Frank Louthan: Great. Thank you. I want to delve in on the business side. First, can you give us your overall read on the economy and your outlook there? And then, secondly, what is sort of the endgame on the business wireline side? It continues to kind of decline. Is there a bottom there? And can you give us maybe a split between what's left in that revenue that's voice versus other data services to get an idea of where the weakness might be? Thanks.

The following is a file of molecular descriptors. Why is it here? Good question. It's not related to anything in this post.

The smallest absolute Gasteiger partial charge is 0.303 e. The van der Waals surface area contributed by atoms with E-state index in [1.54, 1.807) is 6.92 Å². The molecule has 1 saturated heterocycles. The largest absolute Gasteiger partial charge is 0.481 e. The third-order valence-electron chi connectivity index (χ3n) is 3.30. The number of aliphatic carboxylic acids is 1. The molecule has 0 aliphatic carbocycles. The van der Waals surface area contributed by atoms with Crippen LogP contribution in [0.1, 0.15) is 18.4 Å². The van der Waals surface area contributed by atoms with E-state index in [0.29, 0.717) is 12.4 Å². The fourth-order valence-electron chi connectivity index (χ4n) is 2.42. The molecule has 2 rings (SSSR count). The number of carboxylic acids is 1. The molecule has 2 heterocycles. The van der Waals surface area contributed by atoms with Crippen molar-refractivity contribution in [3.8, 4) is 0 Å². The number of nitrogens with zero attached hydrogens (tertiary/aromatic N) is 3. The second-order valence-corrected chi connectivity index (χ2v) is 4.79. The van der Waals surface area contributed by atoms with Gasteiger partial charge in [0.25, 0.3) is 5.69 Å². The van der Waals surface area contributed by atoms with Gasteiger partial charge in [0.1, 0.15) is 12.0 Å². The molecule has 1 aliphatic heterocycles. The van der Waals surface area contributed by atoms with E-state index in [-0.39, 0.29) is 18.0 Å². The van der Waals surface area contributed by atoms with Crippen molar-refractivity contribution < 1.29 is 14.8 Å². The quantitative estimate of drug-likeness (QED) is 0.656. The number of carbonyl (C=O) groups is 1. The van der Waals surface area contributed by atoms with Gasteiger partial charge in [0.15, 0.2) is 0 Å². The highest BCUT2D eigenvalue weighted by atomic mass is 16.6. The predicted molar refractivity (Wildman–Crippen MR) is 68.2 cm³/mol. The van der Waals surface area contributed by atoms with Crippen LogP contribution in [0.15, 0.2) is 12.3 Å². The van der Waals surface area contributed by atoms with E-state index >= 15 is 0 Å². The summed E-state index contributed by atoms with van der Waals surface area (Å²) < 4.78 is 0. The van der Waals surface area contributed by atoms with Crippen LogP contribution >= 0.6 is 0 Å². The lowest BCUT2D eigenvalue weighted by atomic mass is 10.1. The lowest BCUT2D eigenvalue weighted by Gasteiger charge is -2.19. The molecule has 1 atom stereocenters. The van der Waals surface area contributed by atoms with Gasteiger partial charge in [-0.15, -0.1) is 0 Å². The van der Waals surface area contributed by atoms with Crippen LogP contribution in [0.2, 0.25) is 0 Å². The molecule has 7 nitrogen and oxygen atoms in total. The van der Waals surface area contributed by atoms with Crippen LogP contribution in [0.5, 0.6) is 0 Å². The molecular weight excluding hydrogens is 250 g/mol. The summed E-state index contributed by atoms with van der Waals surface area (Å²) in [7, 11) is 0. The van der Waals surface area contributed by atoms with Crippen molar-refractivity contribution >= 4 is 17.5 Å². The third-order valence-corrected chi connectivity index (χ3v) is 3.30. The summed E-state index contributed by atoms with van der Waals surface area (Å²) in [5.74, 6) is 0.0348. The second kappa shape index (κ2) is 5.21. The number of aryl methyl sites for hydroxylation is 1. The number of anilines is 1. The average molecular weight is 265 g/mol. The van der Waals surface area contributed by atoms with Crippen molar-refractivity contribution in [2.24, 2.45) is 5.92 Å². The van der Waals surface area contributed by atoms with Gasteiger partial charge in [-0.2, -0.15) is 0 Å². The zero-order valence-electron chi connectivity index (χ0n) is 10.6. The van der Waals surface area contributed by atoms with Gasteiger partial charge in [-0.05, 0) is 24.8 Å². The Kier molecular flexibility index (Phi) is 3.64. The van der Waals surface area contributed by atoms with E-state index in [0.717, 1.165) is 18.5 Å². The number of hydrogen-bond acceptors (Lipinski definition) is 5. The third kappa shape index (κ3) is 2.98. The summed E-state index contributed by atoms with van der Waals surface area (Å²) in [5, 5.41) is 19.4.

John Stankey: Yeah. Frank, so first of all, look, I don't -- I'm not going to sit here and tell you that I think the shifts in the business segment are economic driven. I know there's been some discussion around what's happening in business investment and communication services. And I fully expect there are going to be businesses that look around and say, gosh, I need to find incremental money to invest in AI. And as we all know how our corporations that were part of work, sometimes it's -- you take from one to invest in another, and I expect we're going to see that happening. But I think the fundamentals under what's occurring in the business segment are largely technology driven. I think we've known for a long time that traditional voice had a shelf life. And ultimately it was going to get replaced with integrated communication services and as-a-service capabilities that run over the top of IP. I think what we saw is a bit during the pandemic, there was a suppression of change for whatever reason, people were out of the office. It wasn't a priority. People didn't want to mess around with their communications infrastructure, while they were working hard to accommodate a different hybrid work environment. And now we're kind of seeing that evolution kind of pick up with a degree of steam. There's probably some good business reasons that's occurring. People are rationalizing office space. They're moving things around. They're working differently. They're evaluating the kind of technology they want in place as a result of that. And that's, from my point of view, why we're seeing a little bit of that step-up in that voice transition and what's occurring. I think we're going to try to do some work with you broadly, not just specific to business, but we'll give you some transparency and visibility of what's left in the legacy businesses and what's going on around those things. As we move through this year, I think we're working on maybe some ways to schedule some of that for you, so you kind of get a sense of what's occurring there. I understand your desire to want to understand it. I think what I would balance that with is, as we stressed multiple times this morning, those things that we're investing in right now, we've got a really good, strong, solid growth business, and those growth business are built on 5G and fiber and businesses endgame is really no different. We're shifting to build a company that is good at selling 5G and fiber into business, and selling 5G and fiber into business, not just at the top end of the market for the Fortune 1000, but across the continuum of the market. And that's a bit of a transition for AT&T because I would say, where we made our bread and butter over the last decade, rightly or wrongly, has been at the top end of the market. And so as we shift and generate more revenues and more share out of the mid-portion of the market, we're having to rebuild some muscle and some distribution and the right product mix to attack that and we can do that. And the endgame is we will catch this decline and we'll ultimately catch the decline with connectivity-based services both in fiber and 5G. We're just going through that transition to make that happen. And unfortunately, as you know, some of the historic voice services are really high-margin services. They're being replaced with good margin services, but not quite as high. And it's going to be a little bit painful for a couple of quarters, as we move through this transition. But I have ultimate confidence that the AT&T brand plays incredibly well in business. All of our research suggests that. I have very high confidence that we walk in and we talk to businesses of any size about using AT&T for either their wireless or fixed connectivity, we're high in the consideration set and can win that business. And I have confidence that there was another generation of incremental services that go on top of that connectivity, as I alluded to in my opening remarks and what we're doing with Dynamic Defense is a good example, which is overlay incremental service that comes on top of the basic transport that allows us to scrub traffic on behalf of the customer to improve their security posture. I think there's a lot more of those things that can come on in the middle market, given the lack of sophistication, the lack of ability to have a full-time staff dedicated to those things. And I think that's just natural for us to extend our capabilities into that space. And I'm long-term bullish that it's the right thing for us to be in both the fixed and the wireless market, given our brand presence, our distribution channel capabilities and how we build products.